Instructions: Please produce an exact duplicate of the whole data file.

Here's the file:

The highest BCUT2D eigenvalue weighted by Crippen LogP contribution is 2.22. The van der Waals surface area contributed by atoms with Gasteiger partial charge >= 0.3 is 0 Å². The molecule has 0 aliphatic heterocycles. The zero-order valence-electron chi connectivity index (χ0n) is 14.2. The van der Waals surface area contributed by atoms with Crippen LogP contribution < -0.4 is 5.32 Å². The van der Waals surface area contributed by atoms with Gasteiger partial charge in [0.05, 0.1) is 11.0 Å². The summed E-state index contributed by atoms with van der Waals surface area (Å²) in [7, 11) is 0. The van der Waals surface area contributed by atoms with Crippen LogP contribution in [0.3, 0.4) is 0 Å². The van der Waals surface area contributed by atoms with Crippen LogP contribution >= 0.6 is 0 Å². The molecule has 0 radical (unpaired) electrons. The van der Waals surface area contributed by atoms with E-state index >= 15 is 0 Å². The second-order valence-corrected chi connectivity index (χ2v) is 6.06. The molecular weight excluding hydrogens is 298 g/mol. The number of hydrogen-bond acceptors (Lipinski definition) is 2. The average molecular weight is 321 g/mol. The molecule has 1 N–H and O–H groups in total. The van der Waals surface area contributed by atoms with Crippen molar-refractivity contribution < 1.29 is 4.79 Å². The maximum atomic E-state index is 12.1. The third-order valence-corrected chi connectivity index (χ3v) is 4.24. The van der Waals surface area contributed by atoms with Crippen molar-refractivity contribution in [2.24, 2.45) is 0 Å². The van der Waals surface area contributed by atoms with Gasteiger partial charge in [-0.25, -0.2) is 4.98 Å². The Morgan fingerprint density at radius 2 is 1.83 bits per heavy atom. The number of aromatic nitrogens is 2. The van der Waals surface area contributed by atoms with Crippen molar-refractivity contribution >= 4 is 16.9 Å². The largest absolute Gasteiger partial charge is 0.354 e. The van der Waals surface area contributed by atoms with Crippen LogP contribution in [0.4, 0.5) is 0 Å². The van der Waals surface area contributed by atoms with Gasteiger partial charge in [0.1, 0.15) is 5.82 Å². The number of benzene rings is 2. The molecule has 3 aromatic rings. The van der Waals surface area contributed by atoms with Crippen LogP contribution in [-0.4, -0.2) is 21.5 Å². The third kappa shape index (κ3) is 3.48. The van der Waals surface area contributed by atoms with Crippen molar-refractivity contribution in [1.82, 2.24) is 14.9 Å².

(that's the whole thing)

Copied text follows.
The highest BCUT2D eigenvalue weighted by Crippen LogP contribution is 2.22. The van der Waals surface area contributed by atoms with Gasteiger partial charge >= 0.3 is 0 Å². The molecule has 0 aliphatic heterocycles. The zero-order valence-electron chi connectivity index (χ0n) is 14.2. The van der Waals surface area contributed by atoms with Crippen LogP contribution < -0.4 is 5.32 Å². The van der Waals surface area contributed by atoms with Gasteiger partial charge in [0.05, 0.1) is 11.0 Å². The summed E-state index contributed by atoms with van der Waals surface area (Å²) in [7, 11) is 0. The van der Waals surface area contributed by atoms with Crippen LogP contribution in [0.3, 0.4) is 0 Å². The van der Waals surface area contributed by atoms with Crippen LogP contribution >= 0.6 is 0 Å². The molecule has 0 radical (unpaired) electrons. The van der Waals surface area contributed by atoms with E-state index >= 15 is 0 Å². The second-order valence-corrected chi connectivity index (χ2v) is 6.06. The molecular weight excluding hydrogens is 298 g/mol. The number of hydrogen-bond acceptors (Lipinski definition) is 2. The average molecular weight is 321 g/mol. The molecule has 1 N–H and O–H groups in total. The van der Waals surface area contributed by atoms with Crippen molar-refractivity contribution < 1.29 is 4.79 Å². The maximum atomic E-state index is 12.1. The third-order valence-corrected chi connectivity index (χ3v) is 4.24. The van der Waals surface area contributed by atoms with Crippen molar-refractivity contribution in [2.24, 2.45) is 0 Å². The van der Waals surface area contributed by atoms with Gasteiger partial charge in [-0.25, -0.2) is 4.98 Å². The Morgan fingerprint density at radius 2 is 1.83 bits per heavy atom. The number of aromatic nitrogens is 2. The van der Waals surface area contributed by atoms with Crippen molar-refractivity contribution >= 4 is 16.9 Å². The largest absolute Gasteiger partial charge is 0.354 e. The van der Waals surface area contributed by atoms with Crippen LogP contribution in [0.4, 0.5) is 0 Å². The van der Waals surface area contributed by atoms with Gasteiger partial charge in [0.1, 0.15) is 5.82 Å². The number of benzene rings is 2. The molecule has 3 aromatic rings. The van der Waals surface area contributed by atoms with Crippen LogP contribution in [-0.4, -0.2) is 21.5 Å². The third kappa shape index (κ3) is 3.48. The van der Waals surface area contributed by atoms with Crippen molar-refractivity contribution in [1.82, 2.24) is 14.9 Å².